“The very brilliant idea that a simple outline might have the ability to evoke an object or event in its absence, emerges relatively late in the history of drawing”.
Drawing Explained is a 20 minute pedagogical film written and directed by Stephen Farthing. The film, in its draft phase, sets out to explain drawing with an ambition for it to be used as a teaching aid at University of the Arts London.
After the screening there will be a panel discussion with Paul Noble, Isabel Seligman, Stephen Farthing and Tania Kovats. The panel will discuss together how the film explains the drawing discipline.
The film is intentionally incomplete and the event itself will be filmed with an opportunity for audience participation – the content from which will be used in the final cut of the film to provide its end conclusion.
Tania Kovats is an artist, author of a number of key texts on drawing and Course Leader of MA Drawing at Wimbledon College of Arts.
Paul Noble, Artist and draftsman was nominated for the 2012 Turner Prize for the solo exhibition “Welcome to Nobson,” Gagosian Gallery, London (2011).
Isabel Seligman is the curator of the ‘Lines of Thought’ a drawing show generated by the British Museum, that was funded by the Bridget Riley Art Foundation to encourage art students to draw.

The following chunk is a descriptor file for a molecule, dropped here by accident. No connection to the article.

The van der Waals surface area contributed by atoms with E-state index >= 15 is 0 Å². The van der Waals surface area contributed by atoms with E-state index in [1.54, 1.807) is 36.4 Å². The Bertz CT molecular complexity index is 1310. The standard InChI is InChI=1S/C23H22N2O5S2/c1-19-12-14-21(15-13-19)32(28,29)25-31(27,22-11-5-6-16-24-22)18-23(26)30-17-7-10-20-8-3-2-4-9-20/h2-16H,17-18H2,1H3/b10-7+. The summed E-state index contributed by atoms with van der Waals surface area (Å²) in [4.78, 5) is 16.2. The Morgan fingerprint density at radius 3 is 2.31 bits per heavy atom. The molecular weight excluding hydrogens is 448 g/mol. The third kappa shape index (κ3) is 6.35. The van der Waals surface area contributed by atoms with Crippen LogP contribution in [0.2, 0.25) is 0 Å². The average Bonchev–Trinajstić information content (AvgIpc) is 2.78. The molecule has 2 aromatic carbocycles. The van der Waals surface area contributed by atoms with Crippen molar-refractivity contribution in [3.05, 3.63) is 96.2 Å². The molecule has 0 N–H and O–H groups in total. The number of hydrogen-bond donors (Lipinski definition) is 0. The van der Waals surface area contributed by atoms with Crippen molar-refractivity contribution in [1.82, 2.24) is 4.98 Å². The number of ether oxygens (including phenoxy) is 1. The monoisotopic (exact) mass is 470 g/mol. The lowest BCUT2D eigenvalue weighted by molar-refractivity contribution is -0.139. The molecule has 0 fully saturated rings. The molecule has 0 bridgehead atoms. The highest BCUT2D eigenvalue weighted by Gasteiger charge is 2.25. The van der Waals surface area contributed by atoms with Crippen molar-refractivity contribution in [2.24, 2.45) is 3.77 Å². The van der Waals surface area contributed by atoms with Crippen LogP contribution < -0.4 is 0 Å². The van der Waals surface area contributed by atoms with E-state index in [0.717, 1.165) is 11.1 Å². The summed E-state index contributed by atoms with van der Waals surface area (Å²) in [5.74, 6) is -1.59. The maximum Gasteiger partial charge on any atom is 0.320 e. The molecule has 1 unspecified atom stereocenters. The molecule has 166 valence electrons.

Professor Stephen Farthing is an artist and Rootstein Hopkins Chair of Drawing at University of the Arts London.
film credit: Drawing Explained – A film by Stephen Farthing & Gareth Johnson
Stephen Farthing discussing and demonstrating drawing a map of the world from memory
It’s a big statement: Drawing Explained and as Tania Kovats put to Paul Noble… does it need to be explained. The title of the film was full of promises but ultimately did not deliver and I’m not sure how it could be used effectively as a teaching aid in it’s current form.
Hopefully, the discussion helped Stephen Farthing fathom how to turn it round to Explain Drawing in all its complexity for future students.
Isabel Seligman was extremely articulate and I enjoyed listening to Paul Noble and his quest for a 7H pencil.